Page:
Yvette Adounvo Atekpe, the Regional Managing Director of Internet Solutions Ghana, was recently recognised as one of 2017’s top 25 Ghana ICT Leaders.
She was one of only five women on that list. Still, Yvette believes there is reason to be encouraged – for the first time, a woman serves as Ghana’s Minister of Communications. Having had a career in telecommunications prior to entering politics, Minister Ursula Owusu-Ekuful is a vocal advocate against cultural barriers that prevent girls from contributing effectively to ICT and nation building.
Yvette is also passionate about advancing the status of women and children in society, as well as in technical and technological professions. She was a member of the Ghana Ministry of Communications Committee on promoting Girls in ICT, and she is a member of the Executive Women Network.
On having women in the C-suite
Women offer companies more than just business acumen, says Yvette. Thanks to having faith in their intuition and the ability to see the ‘bigger picture’, she believes that more balanced decision-making that serves the company comes from women being in executive positions.
Considering that women make up at least half the population, she says it’s just fair that more women are in leadership roles.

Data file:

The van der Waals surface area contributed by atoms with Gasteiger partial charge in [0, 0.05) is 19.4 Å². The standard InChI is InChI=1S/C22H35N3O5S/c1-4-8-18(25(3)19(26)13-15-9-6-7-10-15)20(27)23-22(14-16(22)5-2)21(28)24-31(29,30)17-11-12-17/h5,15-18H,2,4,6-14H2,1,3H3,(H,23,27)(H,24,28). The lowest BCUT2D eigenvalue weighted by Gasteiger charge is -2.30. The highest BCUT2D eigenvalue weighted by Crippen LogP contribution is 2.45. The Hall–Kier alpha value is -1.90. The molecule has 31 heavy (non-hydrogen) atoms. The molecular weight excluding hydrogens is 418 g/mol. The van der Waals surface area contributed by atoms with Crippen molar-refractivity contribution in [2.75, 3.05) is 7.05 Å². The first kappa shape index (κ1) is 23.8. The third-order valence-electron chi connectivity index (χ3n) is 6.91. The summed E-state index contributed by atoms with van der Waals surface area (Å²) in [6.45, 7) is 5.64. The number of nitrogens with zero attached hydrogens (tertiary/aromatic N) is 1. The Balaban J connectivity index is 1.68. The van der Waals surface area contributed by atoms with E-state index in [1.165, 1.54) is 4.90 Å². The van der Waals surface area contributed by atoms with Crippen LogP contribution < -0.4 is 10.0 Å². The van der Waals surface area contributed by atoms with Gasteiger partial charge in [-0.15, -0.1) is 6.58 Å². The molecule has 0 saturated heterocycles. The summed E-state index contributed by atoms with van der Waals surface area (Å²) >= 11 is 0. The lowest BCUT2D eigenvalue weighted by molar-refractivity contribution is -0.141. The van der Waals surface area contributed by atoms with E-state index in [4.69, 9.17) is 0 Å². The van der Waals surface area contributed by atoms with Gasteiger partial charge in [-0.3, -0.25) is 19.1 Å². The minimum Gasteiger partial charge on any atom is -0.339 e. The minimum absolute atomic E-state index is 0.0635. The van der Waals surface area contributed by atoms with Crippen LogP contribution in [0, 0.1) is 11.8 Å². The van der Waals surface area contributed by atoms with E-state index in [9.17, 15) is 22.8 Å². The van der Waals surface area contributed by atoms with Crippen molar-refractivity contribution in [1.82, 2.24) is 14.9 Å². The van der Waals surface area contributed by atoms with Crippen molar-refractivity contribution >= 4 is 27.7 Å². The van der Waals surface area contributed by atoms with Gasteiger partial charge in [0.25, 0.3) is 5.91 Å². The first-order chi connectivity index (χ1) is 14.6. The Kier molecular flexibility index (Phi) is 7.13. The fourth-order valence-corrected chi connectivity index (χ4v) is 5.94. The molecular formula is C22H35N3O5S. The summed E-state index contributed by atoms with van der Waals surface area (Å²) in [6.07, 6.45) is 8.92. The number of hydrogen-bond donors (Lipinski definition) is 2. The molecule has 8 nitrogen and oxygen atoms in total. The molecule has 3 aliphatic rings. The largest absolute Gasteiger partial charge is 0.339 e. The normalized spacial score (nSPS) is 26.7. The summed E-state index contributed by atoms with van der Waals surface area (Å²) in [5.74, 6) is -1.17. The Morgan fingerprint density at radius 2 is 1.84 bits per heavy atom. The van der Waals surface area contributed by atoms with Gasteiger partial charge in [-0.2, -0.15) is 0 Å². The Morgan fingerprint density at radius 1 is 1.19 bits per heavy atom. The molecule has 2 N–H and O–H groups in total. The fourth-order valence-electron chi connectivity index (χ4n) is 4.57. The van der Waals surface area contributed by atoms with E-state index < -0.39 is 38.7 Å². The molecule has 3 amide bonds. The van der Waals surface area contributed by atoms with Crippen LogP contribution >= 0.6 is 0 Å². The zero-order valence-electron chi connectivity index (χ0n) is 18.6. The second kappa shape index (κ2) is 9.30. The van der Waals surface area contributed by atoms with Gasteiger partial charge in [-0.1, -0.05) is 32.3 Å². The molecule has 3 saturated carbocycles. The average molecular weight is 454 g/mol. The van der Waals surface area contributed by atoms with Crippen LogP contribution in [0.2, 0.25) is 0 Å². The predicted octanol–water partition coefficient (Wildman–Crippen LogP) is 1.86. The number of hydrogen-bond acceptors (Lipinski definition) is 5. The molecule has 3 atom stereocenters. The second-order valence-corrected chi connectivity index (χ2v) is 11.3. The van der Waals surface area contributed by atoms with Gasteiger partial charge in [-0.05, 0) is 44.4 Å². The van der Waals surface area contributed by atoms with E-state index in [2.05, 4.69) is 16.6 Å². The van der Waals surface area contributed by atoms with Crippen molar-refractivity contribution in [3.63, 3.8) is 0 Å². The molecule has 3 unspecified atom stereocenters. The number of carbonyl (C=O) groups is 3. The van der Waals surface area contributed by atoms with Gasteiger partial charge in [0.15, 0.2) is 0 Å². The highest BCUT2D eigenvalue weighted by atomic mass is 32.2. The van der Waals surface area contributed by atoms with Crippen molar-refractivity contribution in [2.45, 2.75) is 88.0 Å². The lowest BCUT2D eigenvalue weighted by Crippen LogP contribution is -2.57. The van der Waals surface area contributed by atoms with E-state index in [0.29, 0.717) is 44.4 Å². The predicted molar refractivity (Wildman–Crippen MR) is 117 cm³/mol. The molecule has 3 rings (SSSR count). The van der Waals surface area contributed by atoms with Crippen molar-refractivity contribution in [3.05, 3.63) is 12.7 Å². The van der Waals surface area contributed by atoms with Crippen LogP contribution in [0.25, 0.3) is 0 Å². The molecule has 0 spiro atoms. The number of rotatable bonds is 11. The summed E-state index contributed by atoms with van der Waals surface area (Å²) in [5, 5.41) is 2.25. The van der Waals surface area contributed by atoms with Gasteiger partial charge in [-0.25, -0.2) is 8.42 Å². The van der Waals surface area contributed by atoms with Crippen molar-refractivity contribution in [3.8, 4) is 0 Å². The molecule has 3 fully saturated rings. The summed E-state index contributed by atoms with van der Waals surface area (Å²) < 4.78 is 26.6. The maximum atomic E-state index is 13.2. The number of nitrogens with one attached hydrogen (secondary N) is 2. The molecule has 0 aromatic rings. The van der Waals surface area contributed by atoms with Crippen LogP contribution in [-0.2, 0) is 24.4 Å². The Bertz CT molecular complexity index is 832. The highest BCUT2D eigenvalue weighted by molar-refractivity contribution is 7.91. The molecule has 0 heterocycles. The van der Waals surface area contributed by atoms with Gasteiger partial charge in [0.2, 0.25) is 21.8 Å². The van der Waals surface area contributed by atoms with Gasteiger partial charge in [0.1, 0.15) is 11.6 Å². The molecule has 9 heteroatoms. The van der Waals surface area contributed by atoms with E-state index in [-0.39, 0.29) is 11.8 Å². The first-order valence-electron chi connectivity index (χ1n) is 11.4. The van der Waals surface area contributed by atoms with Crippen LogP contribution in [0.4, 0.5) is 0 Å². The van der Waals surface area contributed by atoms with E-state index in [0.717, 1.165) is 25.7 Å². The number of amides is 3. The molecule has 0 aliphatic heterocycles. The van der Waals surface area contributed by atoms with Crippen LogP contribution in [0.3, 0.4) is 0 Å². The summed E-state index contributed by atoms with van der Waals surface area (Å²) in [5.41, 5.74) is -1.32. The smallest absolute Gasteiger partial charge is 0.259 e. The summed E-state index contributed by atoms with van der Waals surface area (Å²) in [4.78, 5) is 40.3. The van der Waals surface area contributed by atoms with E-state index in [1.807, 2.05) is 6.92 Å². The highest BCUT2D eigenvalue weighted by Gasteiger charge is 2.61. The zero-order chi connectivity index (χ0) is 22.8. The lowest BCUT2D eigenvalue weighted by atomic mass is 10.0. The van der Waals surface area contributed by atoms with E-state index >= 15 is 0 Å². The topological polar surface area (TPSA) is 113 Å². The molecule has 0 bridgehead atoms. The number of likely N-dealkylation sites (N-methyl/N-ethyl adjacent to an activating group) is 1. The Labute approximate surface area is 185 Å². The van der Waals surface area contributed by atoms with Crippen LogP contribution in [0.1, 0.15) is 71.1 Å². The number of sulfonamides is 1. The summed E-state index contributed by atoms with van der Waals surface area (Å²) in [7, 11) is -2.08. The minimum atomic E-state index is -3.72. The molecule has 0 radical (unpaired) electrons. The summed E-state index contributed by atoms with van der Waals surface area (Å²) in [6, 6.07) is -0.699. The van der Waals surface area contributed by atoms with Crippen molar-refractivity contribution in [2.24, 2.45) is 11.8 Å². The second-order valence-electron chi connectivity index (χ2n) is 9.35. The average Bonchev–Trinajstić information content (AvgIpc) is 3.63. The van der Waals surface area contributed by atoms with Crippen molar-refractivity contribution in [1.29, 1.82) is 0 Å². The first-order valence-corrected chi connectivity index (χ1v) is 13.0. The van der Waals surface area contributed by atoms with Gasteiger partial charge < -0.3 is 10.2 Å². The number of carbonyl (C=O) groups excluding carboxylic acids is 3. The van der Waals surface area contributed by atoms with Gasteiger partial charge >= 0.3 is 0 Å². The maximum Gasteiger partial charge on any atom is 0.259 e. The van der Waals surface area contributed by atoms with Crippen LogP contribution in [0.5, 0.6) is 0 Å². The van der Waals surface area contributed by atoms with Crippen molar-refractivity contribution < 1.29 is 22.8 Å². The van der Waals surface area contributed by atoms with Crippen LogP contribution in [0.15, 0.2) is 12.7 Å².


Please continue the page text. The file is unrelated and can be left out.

On interacting with men in the workplace
Yvette feels fortunate that her male colleagues are overwhelmingly supportive - she knows that this is not always the status quo for women who are senior executives.
In her positions as President of the Zonta Club of Accra II and the Board Chair for Zonta District 18 (Zonta International is a leading global organization of professionals empowering women worldwide through service and advocacy), Yvette counselled young Ghanaians entering the workplace to gain respect by operating with integrity, and taking pride in one’s expertise.
Women should not be pushovers, she says, their voices are too valuable to be quietened.
On balancing work and home commitments
A wife and mother of two, Yvette believes that work-life balance is a myth. However, that should not be seen as a barrier because she believes that women are inherently better able to juggle the demands of career and family.
She says that support is critical for women in leadership, in all forms – from one’s husband or partner, at the workplace, or from paid resources if that is affordable.
Also important is prioritising time for family and friends, and for oneself. Yvette explains that she occasionally turns down speaking engagements, and invitations from friends, depending on whether she needs to spend time with her husband and children or just by herself.
Ultimately, Yvette believes that women and girls in Ghana and around the world should be bold, and full of hope.
We must take a stand and be the best we can be, she says. Everything we dream of is achievable when we apply our hearts and minds.
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